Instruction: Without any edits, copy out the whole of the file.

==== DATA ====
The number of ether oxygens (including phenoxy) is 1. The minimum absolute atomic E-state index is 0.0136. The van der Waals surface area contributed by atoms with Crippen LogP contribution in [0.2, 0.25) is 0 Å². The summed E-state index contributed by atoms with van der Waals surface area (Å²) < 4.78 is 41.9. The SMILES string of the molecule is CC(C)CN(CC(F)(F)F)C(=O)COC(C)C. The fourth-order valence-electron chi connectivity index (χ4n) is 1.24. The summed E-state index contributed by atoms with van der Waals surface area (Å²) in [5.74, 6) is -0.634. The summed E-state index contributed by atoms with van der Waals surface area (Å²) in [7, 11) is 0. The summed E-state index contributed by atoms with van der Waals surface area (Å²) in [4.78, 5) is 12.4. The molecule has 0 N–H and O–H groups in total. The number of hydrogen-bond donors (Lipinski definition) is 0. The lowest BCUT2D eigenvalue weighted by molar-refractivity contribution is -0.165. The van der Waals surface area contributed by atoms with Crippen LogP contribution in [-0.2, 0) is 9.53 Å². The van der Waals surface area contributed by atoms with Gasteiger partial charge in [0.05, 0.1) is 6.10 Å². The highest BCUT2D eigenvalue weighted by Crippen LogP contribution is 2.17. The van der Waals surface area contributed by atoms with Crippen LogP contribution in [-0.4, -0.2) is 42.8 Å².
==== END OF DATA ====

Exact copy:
The number of ether oxygens (including phenoxy) is 1. The minimum absolute atomic E-state index is 0.0136. The van der Waals surface area contributed by atoms with Crippen LogP contribution in [0.2, 0.25) is 0 Å². The summed E-state index contributed by atoms with van der Waals surface area (Å²) < 4.78 is 41.9. The SMILES string of the molecule is CC(C)CN(CC(F)(F)F)C(=O)COC(C)C. The fourth-order valence-electron chi connectivity index (χ4n) is 1.24. The summed E-state index contributed by atoms with van der Waals surface area (Å²) in [5.74, 6) is -0.634. The summed E-state index contributed by atoms with van der Waals surface area (Å²) in [7, 11) is 0. The summed E-state index contributed by atoms with van der Waals surface area (Å²) in [4.78, 5) is 12.4. The molecule has 0 N–H and O–H groups in total. The number of hydrogen-bond donors (Lipinski definition) is 0. The lowest BCUT2D eigenvalue weighted by molar-refractivity contribution is -0.165. The van der Waals surface area contributed by atoms with Crippen LogP contribution in [-0.2, 0) is 9.53 Å². The van der Waals surface area contributed by atoms with Gasteiger partial charge in [0.05, 0.1) is 6.10 Å². The highest BCUT2D eigenvalue weighted by Crippen LogP contribution is 2.17. The van der Waals surface area contributed by atoms with Crippen LogP contribution in [-0.4, -0.2) is 42.8 Å².